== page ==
Persian Gulf Region

The Persian Gulf region — which includes Iran, Oman, United Arab Emirates, Saudi Arabia, Qatar, Bahrain, Kuwait, and Iraq — contains an estimated 50 percent of the world's oil reserves and thus plays a strategic geopolitical role. RAND has a strong presence in and focus on the region, with an office in Doha, focusing primarily on domestic and regional issues such as education and development and on assisting U.S. and allied military forces in the region.

  • Blog

    Facing Syrian Realities

    President Barack Obama’s upcoming trip to Saudi Arabia to meet with King Abdullah offers an opportunity to engage in a much needed dialogue about the future of the conflict in Syria and to hear what a strong ally and friend has to say about stability in the region.

    Feb 28, 2014

  • News Release

    Qatar Foundation and RAND Corporation to Conclude RQPI Agreement

    Qatar Foundation for Education, Science and Community Development and RAND Corporation will complete a decade-long agreement that resulted in the establishment of the RAND Qatar Policy Institute (RQPI) in Doha.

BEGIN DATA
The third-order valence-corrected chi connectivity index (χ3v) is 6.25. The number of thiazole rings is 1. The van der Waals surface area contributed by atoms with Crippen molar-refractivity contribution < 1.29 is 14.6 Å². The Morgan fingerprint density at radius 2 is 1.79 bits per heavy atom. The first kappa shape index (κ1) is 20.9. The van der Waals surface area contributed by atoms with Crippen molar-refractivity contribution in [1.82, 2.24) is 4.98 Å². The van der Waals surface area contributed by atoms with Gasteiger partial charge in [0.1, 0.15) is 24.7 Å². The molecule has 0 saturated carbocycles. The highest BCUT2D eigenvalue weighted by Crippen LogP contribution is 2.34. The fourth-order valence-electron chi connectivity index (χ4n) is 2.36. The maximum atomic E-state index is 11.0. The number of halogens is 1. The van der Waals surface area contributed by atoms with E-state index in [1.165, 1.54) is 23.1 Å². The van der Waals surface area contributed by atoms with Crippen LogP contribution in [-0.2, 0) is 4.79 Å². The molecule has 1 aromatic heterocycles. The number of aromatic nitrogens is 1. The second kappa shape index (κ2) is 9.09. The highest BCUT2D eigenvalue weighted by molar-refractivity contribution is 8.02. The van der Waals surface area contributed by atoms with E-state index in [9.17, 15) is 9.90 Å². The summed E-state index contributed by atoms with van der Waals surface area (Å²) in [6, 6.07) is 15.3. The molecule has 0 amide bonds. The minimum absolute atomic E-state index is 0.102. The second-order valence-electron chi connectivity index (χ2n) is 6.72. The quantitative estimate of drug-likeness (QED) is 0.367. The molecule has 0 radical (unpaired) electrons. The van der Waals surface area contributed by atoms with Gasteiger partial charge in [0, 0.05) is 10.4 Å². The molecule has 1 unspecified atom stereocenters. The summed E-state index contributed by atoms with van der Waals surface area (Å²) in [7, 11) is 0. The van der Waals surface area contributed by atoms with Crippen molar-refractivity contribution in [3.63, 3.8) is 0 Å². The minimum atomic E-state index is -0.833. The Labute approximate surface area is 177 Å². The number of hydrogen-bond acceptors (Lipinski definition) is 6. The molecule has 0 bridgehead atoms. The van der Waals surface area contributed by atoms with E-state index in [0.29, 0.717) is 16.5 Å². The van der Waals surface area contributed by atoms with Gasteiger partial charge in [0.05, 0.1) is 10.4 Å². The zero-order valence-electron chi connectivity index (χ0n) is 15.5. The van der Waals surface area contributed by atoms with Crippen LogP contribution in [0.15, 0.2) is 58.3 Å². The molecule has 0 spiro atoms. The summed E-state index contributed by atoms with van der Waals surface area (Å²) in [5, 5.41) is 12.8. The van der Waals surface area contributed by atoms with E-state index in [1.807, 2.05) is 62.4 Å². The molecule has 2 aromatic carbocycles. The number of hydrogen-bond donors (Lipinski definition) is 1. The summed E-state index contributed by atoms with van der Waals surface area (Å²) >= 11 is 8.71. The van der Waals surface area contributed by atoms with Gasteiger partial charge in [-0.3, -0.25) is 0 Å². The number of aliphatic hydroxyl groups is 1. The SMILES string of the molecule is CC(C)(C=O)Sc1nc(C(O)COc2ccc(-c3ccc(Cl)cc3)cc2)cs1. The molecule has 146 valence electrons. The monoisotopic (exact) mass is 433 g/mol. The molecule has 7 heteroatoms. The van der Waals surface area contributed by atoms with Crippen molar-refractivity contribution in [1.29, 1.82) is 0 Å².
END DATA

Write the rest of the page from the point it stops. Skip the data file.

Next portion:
Dec 23, 2013

  • Blog

    A First Step in Geneva

    The Geneva agreement is only a first step toward a comprehensive deal but it is an important achievement. Iran's ability to move toward a nuclear weapons breakout capability has been halted in return for limited sanctions relief.

    Nov 25, 2013

  • Blog

    We're Close to a Good Deal with Iran. Why Sabotage It?

    It appears that Iran and the P5+1 are close to agreeing for Tehran to suspend major aspects of its program, including the enrichment of uranium to a medium level of 20 percent, and installation of more advanced centrifuges, in return for reversible and limited easing of sanctions.

    Nov 21, 2013

  • Blog

    The Geneva Blame Game